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`Red Alert: the War Within` is based
on the true story of Narasimha (Suniel Shetty), a poor farm labourer who
desperately needs money to fund the education of his children. To earn his way,
he finds himself in the midst of the Naxalite movement, forced to make
difficult, and morally questionable, choices.
At first, he starts as a mere cook for the terrorist group. Before too long, he graduates to weapons training, shootouts and kidnappings. A good, kind man trying to earn for his family, Narasimha finds himself in a position he had never bargained for; a man left with no choices.
The conflicted Narasimha`s life gets more complicated when a confrontation with the group leader (Ashish Vidyarthi) turns his world upside down; now he`s caught in the middle of the law and the militants.
The only way Narasimha can survive is when he finally takes matters into his own hands. Does he follow his conscience and thwart the movement? Or, does he look out for himself and his family, and embrace the Naxal cause?
Though `Red Alert: the War Within` is the account of one man, it embodies the true conflict facing the impoverished: Do we fight to protect a nation that has forgotten us? Or, do we fight to survive and feed ourselves? Do we really have any choice?
`Red Alert: the War Within` is
based on a real life story, culled straight from today`s torrid headlines.
Rating: *** and 1/2
Arundhati Roy called their fight the single greatest resistance against oppression in the world, while our prime minister, the deceptively genial Manmohan Singh, called them the greatest internal security threat. Between these extreme reports of their bringing rural-equality and their massacres, what`s the truth about the Maoists or Naxalites?
What is their motivation, and why has this movement of the 1960s recently gathered momentum for such extreme views to develop. Between this hero-worship of Roy and the hyperbole of Singh, lies "Red Alert".
When Narasimha (Shetty) gets caught in the crossfire between police and Maoists, he is rescued and taken along by Maoists. Here he lives among the outlaws and become one of them. However, a farmer cannot really come to terms with killing people and he is at loggerheads with the Maoist group`s leader Velu (Vidhyarthi).
Through the eyes of Narasimha "Red Alert" shows us the life of the `red` rebels who live and fight in the jungles. It paints their motivations, their weaknesses, their compassion and brutality, while never once patronising the rebels, the police, or the viewer. Everything in the film, like in life, is grey.
The Maoist movement began as a resistance against the oppression of landlords in the 1960s and today it is a violent resistance against the new landlords - government backed MNCs and national companies who want to make profit at the cost of the very people living there and of the environment, not to mention the nation if you consider deeper economics.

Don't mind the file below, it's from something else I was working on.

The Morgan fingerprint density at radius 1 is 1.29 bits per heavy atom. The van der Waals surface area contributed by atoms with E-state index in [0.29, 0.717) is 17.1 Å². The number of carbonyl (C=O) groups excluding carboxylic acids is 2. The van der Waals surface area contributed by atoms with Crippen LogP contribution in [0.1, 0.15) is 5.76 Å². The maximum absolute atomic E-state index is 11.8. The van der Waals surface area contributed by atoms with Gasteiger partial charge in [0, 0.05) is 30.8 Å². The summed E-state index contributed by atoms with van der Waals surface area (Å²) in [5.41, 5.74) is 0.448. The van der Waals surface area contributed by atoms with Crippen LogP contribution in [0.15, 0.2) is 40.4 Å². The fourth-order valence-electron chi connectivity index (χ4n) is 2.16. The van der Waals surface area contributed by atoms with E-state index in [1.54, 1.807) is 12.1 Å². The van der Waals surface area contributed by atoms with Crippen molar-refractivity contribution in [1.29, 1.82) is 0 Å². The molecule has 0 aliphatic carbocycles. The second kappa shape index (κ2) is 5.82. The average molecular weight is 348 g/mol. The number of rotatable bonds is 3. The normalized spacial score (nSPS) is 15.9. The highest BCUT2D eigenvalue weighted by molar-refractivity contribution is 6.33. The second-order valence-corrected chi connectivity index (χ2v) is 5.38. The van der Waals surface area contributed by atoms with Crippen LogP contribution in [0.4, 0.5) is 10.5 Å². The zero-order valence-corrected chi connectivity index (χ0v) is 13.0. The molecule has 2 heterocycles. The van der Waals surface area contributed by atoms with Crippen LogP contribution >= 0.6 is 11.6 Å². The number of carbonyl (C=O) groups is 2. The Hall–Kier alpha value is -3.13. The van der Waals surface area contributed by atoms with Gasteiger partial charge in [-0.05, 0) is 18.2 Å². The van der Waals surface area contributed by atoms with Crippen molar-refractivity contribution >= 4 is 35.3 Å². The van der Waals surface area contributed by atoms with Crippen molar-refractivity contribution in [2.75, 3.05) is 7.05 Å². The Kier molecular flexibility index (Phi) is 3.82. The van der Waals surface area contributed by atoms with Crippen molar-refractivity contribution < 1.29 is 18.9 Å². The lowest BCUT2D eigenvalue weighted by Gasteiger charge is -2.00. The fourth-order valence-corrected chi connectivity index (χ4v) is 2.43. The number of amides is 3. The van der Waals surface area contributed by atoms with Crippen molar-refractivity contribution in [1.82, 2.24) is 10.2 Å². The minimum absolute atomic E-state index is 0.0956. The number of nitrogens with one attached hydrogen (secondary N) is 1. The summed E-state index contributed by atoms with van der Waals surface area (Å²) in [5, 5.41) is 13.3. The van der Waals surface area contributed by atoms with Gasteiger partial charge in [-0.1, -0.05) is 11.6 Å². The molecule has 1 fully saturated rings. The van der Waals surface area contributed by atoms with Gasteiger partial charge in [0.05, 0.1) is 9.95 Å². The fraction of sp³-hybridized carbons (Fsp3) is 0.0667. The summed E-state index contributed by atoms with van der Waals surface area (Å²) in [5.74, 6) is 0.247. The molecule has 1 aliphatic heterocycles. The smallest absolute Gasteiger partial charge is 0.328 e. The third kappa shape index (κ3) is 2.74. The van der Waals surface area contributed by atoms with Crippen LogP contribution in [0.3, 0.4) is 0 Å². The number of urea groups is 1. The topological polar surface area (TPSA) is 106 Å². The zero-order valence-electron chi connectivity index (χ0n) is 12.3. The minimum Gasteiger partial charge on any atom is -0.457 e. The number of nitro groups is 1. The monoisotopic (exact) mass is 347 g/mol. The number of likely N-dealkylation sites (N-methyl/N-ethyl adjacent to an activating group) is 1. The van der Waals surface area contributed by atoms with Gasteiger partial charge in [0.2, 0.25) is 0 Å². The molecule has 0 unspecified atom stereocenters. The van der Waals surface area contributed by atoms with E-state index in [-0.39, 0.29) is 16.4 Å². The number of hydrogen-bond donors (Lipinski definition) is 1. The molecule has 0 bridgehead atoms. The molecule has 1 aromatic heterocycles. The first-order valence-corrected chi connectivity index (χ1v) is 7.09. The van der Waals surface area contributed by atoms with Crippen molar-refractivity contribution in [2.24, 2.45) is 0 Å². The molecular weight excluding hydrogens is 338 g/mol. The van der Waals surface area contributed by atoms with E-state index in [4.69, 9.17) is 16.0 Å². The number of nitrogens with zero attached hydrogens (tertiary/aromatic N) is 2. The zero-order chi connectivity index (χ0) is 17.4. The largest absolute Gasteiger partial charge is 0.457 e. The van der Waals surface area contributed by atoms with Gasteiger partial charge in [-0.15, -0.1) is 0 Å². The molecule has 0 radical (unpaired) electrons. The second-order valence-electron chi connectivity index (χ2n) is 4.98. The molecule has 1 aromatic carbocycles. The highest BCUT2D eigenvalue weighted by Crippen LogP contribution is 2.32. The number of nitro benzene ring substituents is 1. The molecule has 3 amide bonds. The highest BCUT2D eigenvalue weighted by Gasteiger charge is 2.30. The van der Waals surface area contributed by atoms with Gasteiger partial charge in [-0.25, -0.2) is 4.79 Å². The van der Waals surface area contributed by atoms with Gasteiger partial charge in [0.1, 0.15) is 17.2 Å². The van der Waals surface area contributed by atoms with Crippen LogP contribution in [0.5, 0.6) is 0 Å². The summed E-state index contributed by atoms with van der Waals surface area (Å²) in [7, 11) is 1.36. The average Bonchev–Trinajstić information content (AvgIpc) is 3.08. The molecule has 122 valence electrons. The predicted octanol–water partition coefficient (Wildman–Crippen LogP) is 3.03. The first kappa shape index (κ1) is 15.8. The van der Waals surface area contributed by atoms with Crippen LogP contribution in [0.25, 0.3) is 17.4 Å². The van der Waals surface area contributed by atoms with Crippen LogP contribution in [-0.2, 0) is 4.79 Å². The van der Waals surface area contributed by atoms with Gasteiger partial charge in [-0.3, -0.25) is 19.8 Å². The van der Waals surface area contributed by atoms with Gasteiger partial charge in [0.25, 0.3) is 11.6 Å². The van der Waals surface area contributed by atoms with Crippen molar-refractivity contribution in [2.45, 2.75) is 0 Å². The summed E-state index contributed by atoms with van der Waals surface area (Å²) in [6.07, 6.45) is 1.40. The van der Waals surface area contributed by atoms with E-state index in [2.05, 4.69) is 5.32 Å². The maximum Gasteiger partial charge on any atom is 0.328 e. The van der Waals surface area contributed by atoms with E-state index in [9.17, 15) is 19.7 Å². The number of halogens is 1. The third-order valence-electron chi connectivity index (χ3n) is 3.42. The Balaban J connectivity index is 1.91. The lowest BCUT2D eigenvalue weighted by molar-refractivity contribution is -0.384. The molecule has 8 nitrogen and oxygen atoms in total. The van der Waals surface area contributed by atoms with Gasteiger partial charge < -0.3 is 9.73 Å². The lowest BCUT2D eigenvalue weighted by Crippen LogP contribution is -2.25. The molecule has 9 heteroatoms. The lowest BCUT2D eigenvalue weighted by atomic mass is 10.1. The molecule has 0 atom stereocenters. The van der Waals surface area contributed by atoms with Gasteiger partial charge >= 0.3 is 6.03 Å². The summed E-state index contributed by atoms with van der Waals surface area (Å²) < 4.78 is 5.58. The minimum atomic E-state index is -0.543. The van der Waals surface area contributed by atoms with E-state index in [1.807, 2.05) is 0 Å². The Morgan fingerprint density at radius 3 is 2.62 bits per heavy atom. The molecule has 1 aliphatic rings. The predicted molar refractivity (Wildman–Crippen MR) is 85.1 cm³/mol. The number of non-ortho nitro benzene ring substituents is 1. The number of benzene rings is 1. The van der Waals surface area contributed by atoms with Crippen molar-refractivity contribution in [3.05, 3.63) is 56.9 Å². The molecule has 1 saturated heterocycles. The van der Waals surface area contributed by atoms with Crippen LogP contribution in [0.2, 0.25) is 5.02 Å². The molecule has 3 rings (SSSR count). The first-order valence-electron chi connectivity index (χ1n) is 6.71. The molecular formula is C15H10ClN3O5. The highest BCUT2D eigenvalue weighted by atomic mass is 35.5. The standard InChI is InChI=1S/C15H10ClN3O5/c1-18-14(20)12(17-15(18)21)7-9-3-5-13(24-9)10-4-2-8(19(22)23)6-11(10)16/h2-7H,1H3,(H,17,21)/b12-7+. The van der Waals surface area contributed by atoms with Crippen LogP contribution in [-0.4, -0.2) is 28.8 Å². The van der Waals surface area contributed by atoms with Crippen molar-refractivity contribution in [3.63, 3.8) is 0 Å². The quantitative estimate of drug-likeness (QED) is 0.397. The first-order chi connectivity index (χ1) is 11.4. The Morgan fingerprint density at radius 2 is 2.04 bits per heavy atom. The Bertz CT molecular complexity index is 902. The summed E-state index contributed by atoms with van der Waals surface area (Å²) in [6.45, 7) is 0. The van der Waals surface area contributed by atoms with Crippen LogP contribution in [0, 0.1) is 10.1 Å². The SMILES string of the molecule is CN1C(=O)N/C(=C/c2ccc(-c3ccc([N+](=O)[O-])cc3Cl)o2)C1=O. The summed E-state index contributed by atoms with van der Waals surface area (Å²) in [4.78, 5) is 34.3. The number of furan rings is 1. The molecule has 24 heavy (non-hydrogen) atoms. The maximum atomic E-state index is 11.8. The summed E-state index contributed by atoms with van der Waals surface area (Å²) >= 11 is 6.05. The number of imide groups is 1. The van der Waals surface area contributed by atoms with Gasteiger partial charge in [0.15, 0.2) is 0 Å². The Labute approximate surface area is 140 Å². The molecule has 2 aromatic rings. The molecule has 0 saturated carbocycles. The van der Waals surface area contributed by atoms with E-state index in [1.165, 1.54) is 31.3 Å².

Fighting them are the armed forces of the country - the police and paramilitary forces. How then have they been able to survive the might of the state? The film gives examples of how they often bring justice and fair wages to the rural populace, leading to their support.
Instead, because of the use by security forces of various injudicious methods like `rape` and burning of villages as a weapon against Maoists, they have only further alienated the people who have found no recourse but to become guerrillas themselves. "Red Alert" depicts this reality with precision.
Director Anant Mahadevan has done a commendable job of accumulating a motley group of great actors who do not fail the story and their parts. The lead, Suniel Shetty, however, looks like a rank amateur pitted against this ensemble of actors like Seema Biswas, Ayesha Dharker, Ashish Vidhyarthi and Vinod Khanna. Even Nasseruddin Shah in a two minute cameo as a drunkard soars, telling us once more as to why many worldwide consider him a living legend.
The dialogues and treatment are crisp and sympathetic to both the sides. The details of Maoist movement and modus operandi are well in tune with known facts, and so is that of the security forces.
The main drawback of the film, however, is that it often ends up becoming a mere document of these, rather than a cinematic reinterpretation. Though, even in this it does a commendable job, interweaving multiple plots and characters believably.
In the end, the film also tries to elucidate a third way of peace and prosperity for all. But it seems more utopic than real as it relies on the good nature of otherwise greedy Indians.
Yet it is a triumph that in such charged times, the film not only got made but found a release. Hats off to every filmmaker like Anant Mahadevan who dares to venture to cinematic realms few dare go.